A statistical approach to proof testing

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dc.contributor.author Horsfall, Ian -
dc.contributor.author Ringrose, Trevor J. -
dc.contributor.author Watson, Celia H. -
dc.date.accessioned 2014-10-03T04:01:33Z
dc.date.available 2014-10-03T04:01:33Z
dc.date.issued 2008-10-06T00:00:00Z -
dc.identifier.uri http://dspace.lib.cranfield.ac.uk/handle/1826/8730
dc.description.abstract Police body armour has undergone rapid evolution, and this is due in part to a relatively simple type approval process which matches relatively small numbers purchased by individual police forces. However, as body armour technology and usage has increased there has been a gradual change of emphasis from solving the immediate protection problems of highly specialised systems towards quality assurance towards of a standard item of equipment. In addition, as the amount and age of armour in service increases, concerns have been raised about methods for ensuring the continued performance over long periods of use or over long production runs. These factors have drawn attention to the statistical significance of existing proof tests, in which armour systems are subjected to small numbers of stabs or ballistic tests. A number of approaches have been suggested including the addition of a V50 ballistic limit test to provide a fully quantitative measure of performance [1]. However this approach also lacks statistical rigour and further enhancements such as regression analysis [2,3] have been suggested to remedy this. In the current work a different statistical approach is suggested in which conventional proof tests can be used to produce statistically robust data of known significance. Initial trials on current police body armour showed that ballistic penetration and knife penetration were similar as the data was highly random and it was difficult to statistically predict individual test results. Ballistic blunt trauma followed a more predictable pattern with simple and easily predicted test-to-test variation allowing good predictions to be made. For the knife and ballistic penetration tests two approaches have been investigated. One method is a point estimate approach that determines failure probability as a simple ratio of pass or fail. Therefore to achieve a failure probability of lower than 0.1 (10%) no more than 1 failure in 10 would be allowed. The second option would be determine how many successful tests were needed to be sure (for instance to 95% probability) that the failure rate was no more than 0.1. This second approach is more severe and it has been shown that at least 28 successful tests are required in order to be reasonably sure that the failure rate is less than 0.1. This paper will demonstrate the development of the statistical model which has been used within 2007 HOSDB body armour standards and shows how it is applied in both type approval and batch testing. en_UK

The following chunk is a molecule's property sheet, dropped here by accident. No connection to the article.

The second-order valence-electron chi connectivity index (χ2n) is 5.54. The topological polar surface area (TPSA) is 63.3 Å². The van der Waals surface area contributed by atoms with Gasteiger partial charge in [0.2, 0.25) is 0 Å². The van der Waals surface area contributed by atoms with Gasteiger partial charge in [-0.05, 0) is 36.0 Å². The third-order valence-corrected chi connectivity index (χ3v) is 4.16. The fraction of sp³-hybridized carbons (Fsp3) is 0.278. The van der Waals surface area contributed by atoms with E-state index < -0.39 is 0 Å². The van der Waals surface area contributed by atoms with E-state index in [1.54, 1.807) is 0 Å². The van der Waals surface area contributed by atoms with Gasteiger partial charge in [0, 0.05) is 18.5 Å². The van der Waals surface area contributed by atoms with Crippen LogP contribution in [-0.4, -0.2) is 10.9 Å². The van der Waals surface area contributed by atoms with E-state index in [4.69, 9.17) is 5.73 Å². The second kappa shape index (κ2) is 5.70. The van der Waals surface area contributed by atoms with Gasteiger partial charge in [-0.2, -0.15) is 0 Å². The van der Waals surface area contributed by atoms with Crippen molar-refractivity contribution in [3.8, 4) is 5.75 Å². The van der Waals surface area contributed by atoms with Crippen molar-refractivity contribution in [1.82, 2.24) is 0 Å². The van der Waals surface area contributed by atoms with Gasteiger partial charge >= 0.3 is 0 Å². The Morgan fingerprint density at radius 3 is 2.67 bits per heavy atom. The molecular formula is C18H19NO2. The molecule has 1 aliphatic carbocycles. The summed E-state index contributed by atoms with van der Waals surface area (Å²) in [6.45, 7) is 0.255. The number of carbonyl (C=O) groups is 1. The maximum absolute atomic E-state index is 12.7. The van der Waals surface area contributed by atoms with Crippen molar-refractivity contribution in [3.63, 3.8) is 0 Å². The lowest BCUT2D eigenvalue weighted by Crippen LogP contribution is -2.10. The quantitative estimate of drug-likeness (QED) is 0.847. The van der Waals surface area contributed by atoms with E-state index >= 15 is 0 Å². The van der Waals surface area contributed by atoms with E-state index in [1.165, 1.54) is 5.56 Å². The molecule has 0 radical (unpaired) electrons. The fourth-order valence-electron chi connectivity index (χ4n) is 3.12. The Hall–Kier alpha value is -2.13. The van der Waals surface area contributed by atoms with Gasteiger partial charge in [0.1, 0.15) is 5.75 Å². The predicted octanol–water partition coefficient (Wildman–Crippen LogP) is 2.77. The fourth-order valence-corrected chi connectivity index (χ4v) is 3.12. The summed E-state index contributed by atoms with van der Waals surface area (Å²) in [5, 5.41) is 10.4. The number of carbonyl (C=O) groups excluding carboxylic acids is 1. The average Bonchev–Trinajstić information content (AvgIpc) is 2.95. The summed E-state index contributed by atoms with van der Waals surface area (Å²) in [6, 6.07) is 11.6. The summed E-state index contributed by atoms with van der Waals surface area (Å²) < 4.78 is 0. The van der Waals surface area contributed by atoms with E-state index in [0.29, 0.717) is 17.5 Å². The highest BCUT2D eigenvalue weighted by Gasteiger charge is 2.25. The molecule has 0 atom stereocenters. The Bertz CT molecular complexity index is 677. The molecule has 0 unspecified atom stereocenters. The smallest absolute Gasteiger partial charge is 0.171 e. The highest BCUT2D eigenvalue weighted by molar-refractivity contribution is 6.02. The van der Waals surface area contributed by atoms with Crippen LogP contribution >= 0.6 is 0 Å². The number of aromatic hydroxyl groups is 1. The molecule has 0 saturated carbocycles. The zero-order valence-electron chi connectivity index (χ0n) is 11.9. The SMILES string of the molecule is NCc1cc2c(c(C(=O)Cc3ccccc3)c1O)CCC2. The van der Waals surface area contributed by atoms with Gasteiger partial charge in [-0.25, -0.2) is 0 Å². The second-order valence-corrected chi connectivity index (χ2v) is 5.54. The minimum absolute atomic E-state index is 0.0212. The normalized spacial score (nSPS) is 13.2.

dc.language.iso en_UK -
dc.title A statistical approach to proof testing en_UK
dc.type Conference paper -

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